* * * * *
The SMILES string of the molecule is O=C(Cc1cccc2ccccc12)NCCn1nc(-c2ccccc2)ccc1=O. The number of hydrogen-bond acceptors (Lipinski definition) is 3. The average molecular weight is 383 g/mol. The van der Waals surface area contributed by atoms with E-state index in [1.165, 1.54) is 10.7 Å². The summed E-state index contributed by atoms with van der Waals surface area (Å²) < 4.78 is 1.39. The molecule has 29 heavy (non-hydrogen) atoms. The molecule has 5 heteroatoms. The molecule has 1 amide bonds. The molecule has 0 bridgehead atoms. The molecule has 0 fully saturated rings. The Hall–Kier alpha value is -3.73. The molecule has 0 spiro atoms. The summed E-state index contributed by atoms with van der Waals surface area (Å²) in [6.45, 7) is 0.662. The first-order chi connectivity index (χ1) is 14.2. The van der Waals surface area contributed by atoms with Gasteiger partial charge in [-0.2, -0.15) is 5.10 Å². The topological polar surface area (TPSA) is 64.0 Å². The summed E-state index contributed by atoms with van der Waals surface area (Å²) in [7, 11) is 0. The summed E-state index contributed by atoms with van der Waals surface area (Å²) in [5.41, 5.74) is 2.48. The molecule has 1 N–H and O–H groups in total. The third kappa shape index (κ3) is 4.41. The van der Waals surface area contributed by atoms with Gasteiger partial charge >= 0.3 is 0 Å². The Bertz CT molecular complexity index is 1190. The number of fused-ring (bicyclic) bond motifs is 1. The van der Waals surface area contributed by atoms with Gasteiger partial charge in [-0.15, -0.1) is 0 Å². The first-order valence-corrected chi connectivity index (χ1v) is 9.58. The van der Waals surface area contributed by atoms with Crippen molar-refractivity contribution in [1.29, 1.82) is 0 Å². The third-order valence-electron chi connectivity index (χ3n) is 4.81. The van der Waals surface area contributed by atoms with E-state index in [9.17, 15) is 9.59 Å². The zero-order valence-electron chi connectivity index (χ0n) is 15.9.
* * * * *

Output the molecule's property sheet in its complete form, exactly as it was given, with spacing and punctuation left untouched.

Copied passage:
The SMILES string of the molecule is O=C(Cc1cccc2ccccc12)NCCn1nc(-c2ccccc2)ccc1=O. The number of hydrogen-bond acceptors (Lipinski definition) is 3. The average molecular weight is 383 g/mol. The van der Waals surface area contributed by atoms with E-state index in [1.165, 1.54) is 10.7 Å². The summed E-state index contributed by atoms with van der Waals surface area (Å²) < 4.78 is 1.39. The molecule has 29 heavy (non-hydrogen) atoms. The molecule has 5 heteroatoms. The molecule has 1 amide bonds. The molecule has 0 bridgehead atoms. The molecule has 0 fully saturated rings. The Hall–Kier alpha value is -3.73. The molecule has 0 spiro atoms. The summed E-state index contributed by atoms with van der Waals surface area (Å²) in [6.45, 7) is 0.662. The first-order chi connectivity index (χ1) is 14.2. The van der Waals surface area contributed by atoms with Gasteiger partial charge in [-0.2, -0.15) is 5.10 Å². The topological polar surface area (TPSA) is 64.0 Å². The summed E-state index contributed by atoms with van der Waals surface area (Å²) in [7, 11) is 0. The summed E-state index contributed by atoms with van der Waals surface area (Å²) in [5.41, 5.74) is 2.48. The molecule has 1 N–H and O–H groups in total. The third kappa shape index (κ3) is 4.41. The van der Waals surface area contributed by atoms with Gasteiger partial charge >= 0.3 is 0 Å². The Bertz CT molecular complexity index is 1190. The number of fused-ring (bicyclic) bond motifs is 1. The van der Waals surface area contributed by atoms with Gasteiger partial charge in [-0.15, -0.1) is 0 Å². The first-order valence-corrected chi connectivity index (χ1v) is 9.58. The van der Waals surface area contributed by atoms with Crippen molar-refractivity contribution in [1.29, 1.82) is 0 Å². The third-order valence-electron chi connectivity index (χ3n) is 4.81. The van der Waals surface area contributed by atoms with E-state index in [9.17, 15) is 9.59 Å². The zero-order valence-electron chi connectivity index (χ0n) is 15.9.